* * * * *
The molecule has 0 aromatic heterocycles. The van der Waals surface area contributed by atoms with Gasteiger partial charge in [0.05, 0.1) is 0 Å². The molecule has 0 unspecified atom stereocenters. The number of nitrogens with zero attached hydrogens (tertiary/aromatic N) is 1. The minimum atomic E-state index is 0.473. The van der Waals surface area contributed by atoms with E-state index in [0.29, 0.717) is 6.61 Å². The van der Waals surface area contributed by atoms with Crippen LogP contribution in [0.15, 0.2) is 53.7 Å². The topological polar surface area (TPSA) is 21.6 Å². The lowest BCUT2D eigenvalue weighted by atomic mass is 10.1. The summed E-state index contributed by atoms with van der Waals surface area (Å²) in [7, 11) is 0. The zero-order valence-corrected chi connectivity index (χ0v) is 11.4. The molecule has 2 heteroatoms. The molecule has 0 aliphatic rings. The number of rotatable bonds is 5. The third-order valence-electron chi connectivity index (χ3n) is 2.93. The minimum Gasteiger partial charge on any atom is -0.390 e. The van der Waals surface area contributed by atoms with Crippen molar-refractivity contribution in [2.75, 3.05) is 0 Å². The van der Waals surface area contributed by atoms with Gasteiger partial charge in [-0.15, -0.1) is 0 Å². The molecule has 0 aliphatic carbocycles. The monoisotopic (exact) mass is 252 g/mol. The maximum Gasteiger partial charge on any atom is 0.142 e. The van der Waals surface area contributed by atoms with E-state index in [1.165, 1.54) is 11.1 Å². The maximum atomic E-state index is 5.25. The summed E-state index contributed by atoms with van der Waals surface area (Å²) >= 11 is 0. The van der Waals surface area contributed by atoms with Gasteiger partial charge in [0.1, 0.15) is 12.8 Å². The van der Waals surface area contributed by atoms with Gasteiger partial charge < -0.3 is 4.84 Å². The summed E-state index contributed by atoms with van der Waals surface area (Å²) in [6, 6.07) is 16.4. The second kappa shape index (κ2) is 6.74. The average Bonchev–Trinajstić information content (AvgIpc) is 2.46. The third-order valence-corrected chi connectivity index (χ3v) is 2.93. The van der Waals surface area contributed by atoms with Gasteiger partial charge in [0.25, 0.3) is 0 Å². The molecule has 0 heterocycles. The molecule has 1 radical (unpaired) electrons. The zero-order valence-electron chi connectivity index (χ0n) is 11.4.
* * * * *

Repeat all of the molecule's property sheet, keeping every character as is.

The molecule has 0 aromatic heterocycles. The van der Waals surface area contributed by atoms with Gasteiger partial charge in [0.05, 0.1) is 0 Å². The molecule has 0 unspecified atom stereocenters. The number of nitrogens with zero attached hydrogens (tertiary/aromatic N) is 1. The minimum atomic E-state index is 0.473. The van der Waals surface area contributed by atoms with E-state index in [0.29, 0.717) is 6.61 Å². The van der Waals surface area contributed by atoms with Crippen LogP contribution in [0.15, 0.2) is 53.7 Å². The topological polar surface area (TPSA) is 21.6 Å². The lowest BCUT2D eigenvalue weighted by atomic mass is 10.1. The summed E-state index contributed by atoms with van der Waals surface area (Å²) in [7, 11) is 0. The zero-order valence-corrected chi connectivity index (χ0v) is 11.4. The molecule has 2 heteroatoms. The molecule has 0 aliphatic rings. The number of rotatable bonds is 5. The third-order valence-electron chi connectivity index (χ3n) is 2.93. The minimum Gasteiger partial charge on any atom is -0.390 e. The van der Waals surface area contributed by atoms with Crippen molar-refractivity contribution in [2.75, 3.05) is 0 Å². The van der Waals surface area contributed by atoms with Gasteiger partial charge in [-0.15, -0.1) is 0 Å². The molecule has 0 aliphatic carbocycles. The monoisotopic (exact) mass is 252 g/mol. The maximum Gasteiger partial charge on any atom is 0.142 e. The van der Waals surface area contributed by atoms with E-state index in [1.165, 1.54) is 11.1 Å². The maximum atomic E-state index is 5.25. The summed E-state index contributed by atoms with van der Waals surface area (Å²) >= 11 is 0. The van der Waals surface area contributed by atoms with Gasteiger partial charge in [0.1, 0.15) is 12.8 Å². The van der Waals surface area contributed by atoms with Gasteiger partial charge < -0.3 is 4.84 Å². The summed E-state index contributed by atoms with van der Waals surface area (Å²) in [6, 6.07) is 16.4. The second kappa shape index (κ2) is 6.74. The average Bonchev–Trinajstić information content (AvgIpc) is 2.46. The third-order valence-corrected chi connectivity index (χ3v) is 2.93. The van der Waals surface area contributed by atoms with Gasteiger partial charge in [0.25, 0.3) is 0 Å². The molecule has 0 heterocycles. The molecule has 1 radical (unpaired) electrons. The zero-order valence-electron chi connectivity index (χ0n) is 11.4.